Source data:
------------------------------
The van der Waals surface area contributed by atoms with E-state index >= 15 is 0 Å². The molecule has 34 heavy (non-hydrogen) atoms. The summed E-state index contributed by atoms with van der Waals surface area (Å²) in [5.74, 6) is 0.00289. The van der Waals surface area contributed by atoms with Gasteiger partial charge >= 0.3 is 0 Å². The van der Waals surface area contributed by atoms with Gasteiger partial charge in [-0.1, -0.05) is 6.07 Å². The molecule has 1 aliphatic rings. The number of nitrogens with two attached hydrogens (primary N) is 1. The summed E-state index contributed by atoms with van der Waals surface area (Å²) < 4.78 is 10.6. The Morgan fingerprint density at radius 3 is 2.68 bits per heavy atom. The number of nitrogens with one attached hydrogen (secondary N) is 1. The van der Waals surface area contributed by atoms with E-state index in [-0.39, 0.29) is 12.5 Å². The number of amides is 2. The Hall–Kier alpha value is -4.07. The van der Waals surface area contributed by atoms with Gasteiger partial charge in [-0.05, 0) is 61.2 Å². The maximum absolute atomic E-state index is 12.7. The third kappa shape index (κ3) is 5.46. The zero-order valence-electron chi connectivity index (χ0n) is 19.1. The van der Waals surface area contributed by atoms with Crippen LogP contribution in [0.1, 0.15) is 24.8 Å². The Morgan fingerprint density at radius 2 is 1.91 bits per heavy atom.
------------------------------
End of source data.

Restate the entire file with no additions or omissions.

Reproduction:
The van der Waals surface area contributed by atoms with E-state index >= 15 is 0 Å². The molecule has 34 heavy (non-hydrogen) atoms. The summed E-state index contributed by atoms with van der Waals surface area (Å²) in [5.74, 6) is 0.00289. The van der Waals surface area contributed by atoms with Gasteiger partial charge >= 0.3 is 0 Å². The van der Waals surface area contributed by atoms with Gasteiger partial charge in [-0.1, -0.05) is 6.07 Å². The molecule has 1 aliphatic rings. The number of nitrogens with two attached hydrogens (primary N) is 1. The summed E-state index contributed by atoms with van der Waals surface area (Å²) < 4.78 is 10.6. The Morgan fingerprint density at radius 3 is 2.68 bits per heavy atom. The number of nitrogens with one attached hydrogen (secondary N) is 1. The van der Waals surface area contributed by atoms with E-state index in [-0.39, 0.29) is 12.5 Å². The number of amides is 2. The Hall–Kier alpha value is -4.07. The van der Waals surface area contributed by atoms with Gasteiger partial charge in [-0.05, 0) is 61.2 Å². The maximum absolute atomic E-state index is 12.7. The third kappa shape index (κ3) is 5.46. The zero-order valence-electron chi connectivity index (χ0n) is 19.1. The van der Waals surface area contributed by atoms with Crippen LogP contribution in [0.1, 0.15) is 24.8 Å². The Morgan fingerprint density at radius 2 is 1.91 bits per heavy atom.